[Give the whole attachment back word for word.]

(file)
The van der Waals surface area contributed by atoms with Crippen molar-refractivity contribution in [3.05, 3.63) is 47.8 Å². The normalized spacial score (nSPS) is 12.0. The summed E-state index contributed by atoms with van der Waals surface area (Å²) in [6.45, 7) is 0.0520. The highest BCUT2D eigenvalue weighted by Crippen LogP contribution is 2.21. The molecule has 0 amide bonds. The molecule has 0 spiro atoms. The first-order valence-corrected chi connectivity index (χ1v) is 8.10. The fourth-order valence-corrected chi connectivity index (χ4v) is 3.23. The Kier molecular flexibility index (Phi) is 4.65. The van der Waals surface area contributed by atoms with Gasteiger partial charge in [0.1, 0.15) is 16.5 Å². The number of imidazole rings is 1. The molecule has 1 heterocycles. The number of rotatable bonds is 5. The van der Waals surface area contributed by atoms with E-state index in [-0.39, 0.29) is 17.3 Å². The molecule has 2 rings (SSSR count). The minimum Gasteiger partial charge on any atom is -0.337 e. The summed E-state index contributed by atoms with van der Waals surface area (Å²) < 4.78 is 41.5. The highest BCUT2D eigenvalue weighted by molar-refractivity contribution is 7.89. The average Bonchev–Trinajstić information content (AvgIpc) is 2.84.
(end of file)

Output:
The van der Waals surface area contributed by atoms with Crippen molar-refractivity contribution in [3.05, 3.63) is 47.8 Å². The normalized spacial score (nSPS) is 12.0. The summed E-state index contributed by atoms with van der Waals surface area (Å²) in [6.45, 7) is 0.0520. The highest BCUT2D eigenvalue weighted by Crippen LogP contribution is 2.21. The molecule has 0 amide bonds. The molecule has 0 spiro atoms. The first-order valence-corrected chi connectivity index (χ1v) is 8.10. The fourth-order valence-corrected chi connectivity index (χ4v) is 3.23. The Kier molecular flexibility index (Phi) is 4.65. The van der Waals surface area contributed by atoms with Gasteiger partial charge in [0.1, 0.15) is 16.5 Å². The number of imidazole rings is 1. The molecule has 1 heterocycles. The number of rotatable bonds is 5. The van der Waals surface area contributed by atoms with E-state index in [-0.39, 0.29) is 17.3 Å². The molecule has 2 rings (SSSR count). The minimum Gasteiger partial charge on any atom is -0.337 e. The summed E-state index contributed by atoms with van der Waals surface area (Å²) < 4.78 is 41.5. The highest BCUT2D eigenvalue weighted by molar-refractivity contribution is 7.89. The average Bonchev–Trinajstić information content (AvgIpc) is 2.84.